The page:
News: Ranger veterans set to motivate, boost morale for overseas service members
INDIANAPOLIS - Danny McKnight, Keni Thomas, Howard Mullen Jr. and Charlie Manis are scheduled to go on a motivational tour, dubbed the Rangers Tour “Profiles in Extreme Courage” early this autumn across Southwest Asia.
Army Rangers with combat experience spanning from Vietnam to Mogadishu will be on the tour to motivate and boost the morale of our fighting service members deployed overseas.
Many Americans know McKnight, who was portrayed in the movie “Black Hawk Down.” Thomas was a former Army Ranger who turned country singer, and Mullen is a former Army Ranger and living legend among his Ranger peers. But who is Charlie Manis?
Manis, from Muncie, Ind., was an Indiana National Guard Company D, 151st Infantry Ranger and a Vietnam War veteran.
“I’m very humbled, to be a part of this tour, said Manis. “Any of my Company D Ranger brethren can do this but I’m very fortunate to be the person picked. There wasn’t a second thought; it was to honor my sons who served and all the troops for serving. To me it was natural, what better way to do it than jump up and volunteer. It’s easy to talk about it [supporting the troops], but when you get an opportunity to do it, it’s time to take action and not just talk,” said Manis.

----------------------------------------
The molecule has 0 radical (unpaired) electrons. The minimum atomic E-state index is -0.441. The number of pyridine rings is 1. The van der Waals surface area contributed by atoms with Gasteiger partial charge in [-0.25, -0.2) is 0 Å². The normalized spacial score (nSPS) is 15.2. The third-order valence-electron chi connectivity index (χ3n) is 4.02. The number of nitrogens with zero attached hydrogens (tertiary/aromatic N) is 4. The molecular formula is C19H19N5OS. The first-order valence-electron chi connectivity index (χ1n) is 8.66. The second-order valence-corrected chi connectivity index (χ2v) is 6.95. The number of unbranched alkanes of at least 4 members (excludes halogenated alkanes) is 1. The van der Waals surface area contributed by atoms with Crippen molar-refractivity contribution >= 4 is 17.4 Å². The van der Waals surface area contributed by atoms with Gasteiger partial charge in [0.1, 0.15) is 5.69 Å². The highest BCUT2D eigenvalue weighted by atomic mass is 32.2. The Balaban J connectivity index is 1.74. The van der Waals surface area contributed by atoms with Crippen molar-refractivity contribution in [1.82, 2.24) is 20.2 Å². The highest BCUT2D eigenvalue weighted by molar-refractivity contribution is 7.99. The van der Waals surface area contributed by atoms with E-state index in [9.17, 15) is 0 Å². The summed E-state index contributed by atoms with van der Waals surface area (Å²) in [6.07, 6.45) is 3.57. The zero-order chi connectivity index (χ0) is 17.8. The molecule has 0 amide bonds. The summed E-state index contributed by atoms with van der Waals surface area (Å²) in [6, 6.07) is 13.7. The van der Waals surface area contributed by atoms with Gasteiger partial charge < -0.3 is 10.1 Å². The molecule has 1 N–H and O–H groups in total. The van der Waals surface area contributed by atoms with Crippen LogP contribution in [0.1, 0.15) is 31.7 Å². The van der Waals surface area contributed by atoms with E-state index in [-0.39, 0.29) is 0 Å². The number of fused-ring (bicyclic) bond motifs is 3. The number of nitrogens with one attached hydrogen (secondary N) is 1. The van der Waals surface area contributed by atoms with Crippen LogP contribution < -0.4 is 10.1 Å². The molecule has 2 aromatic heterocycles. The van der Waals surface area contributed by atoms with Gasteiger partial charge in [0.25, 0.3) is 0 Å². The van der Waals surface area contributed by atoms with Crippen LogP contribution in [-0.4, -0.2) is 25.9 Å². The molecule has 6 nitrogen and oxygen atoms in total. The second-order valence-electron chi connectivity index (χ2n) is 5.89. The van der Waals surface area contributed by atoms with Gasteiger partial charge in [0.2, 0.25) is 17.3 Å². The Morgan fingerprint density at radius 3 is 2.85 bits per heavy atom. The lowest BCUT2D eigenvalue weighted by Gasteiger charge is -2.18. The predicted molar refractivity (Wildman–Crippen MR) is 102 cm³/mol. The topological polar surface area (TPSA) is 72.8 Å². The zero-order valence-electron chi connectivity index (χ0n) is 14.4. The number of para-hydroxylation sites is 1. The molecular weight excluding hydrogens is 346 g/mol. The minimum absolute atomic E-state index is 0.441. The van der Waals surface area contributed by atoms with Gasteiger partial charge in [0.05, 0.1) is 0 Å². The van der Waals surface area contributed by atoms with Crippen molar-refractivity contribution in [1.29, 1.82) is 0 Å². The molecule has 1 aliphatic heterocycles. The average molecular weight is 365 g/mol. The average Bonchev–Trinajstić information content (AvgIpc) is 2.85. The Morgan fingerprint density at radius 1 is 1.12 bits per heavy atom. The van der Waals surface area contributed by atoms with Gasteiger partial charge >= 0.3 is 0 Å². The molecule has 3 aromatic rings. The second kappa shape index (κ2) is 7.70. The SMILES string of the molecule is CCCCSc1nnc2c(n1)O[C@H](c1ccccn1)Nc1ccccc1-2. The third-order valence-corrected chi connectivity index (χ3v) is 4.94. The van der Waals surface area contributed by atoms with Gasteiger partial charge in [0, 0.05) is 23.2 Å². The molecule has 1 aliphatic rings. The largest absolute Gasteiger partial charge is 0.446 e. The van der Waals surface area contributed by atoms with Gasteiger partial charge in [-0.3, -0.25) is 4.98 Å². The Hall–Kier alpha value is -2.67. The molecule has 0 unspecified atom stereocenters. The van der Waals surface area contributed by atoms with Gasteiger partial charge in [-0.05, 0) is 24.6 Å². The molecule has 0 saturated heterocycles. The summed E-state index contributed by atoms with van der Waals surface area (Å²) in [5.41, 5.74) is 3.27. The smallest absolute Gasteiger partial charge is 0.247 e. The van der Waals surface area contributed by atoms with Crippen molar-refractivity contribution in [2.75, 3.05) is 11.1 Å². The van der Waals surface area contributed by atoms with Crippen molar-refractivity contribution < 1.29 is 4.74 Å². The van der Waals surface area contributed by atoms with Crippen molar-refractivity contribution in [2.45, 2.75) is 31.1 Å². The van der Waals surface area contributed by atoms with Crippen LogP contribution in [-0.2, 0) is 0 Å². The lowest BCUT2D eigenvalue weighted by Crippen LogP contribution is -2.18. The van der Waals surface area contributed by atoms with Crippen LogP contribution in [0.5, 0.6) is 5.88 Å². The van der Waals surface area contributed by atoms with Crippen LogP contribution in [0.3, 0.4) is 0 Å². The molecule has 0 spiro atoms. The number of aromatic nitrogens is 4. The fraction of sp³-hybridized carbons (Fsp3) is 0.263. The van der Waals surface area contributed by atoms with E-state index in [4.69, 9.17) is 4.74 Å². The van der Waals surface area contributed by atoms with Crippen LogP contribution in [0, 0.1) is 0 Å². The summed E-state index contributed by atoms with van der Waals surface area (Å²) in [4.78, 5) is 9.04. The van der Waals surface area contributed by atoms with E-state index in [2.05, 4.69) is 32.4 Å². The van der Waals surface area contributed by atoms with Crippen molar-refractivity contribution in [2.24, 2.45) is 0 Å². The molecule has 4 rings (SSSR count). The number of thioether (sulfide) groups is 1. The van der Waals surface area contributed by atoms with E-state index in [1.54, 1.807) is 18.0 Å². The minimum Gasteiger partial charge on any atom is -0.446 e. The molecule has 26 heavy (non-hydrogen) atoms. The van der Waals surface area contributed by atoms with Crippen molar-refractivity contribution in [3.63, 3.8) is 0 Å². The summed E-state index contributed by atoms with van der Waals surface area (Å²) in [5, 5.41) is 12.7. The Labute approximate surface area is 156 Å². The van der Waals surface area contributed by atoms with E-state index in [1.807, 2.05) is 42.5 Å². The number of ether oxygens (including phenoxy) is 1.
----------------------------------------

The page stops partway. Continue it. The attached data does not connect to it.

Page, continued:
Manis didn’t just talk.
While in Vietnam, Manis was part of a six-man ambush team. The team plunged in the jungle alone for up to five days at a time waiting for the enemy. Throughout his tour, Manis was part of approximately 18 missions. Of these missions, there were approximately nine enemy contacts.
Although he came back to a warm, welcome home ceremony, Vietnam veterans who came back later were met with protests.
“In the 70’s you didn’t really run around acting proud to be a Vietnam veteran. It was actually Sept. 11, 2011, that the whole patriot thing started turning around. All of a sudden I was a little more proud to say that I was a Vietnam vet and served,” Manis said.
For Manis there were no regrets for the time spent in service. His experience helped in shaping his personal life.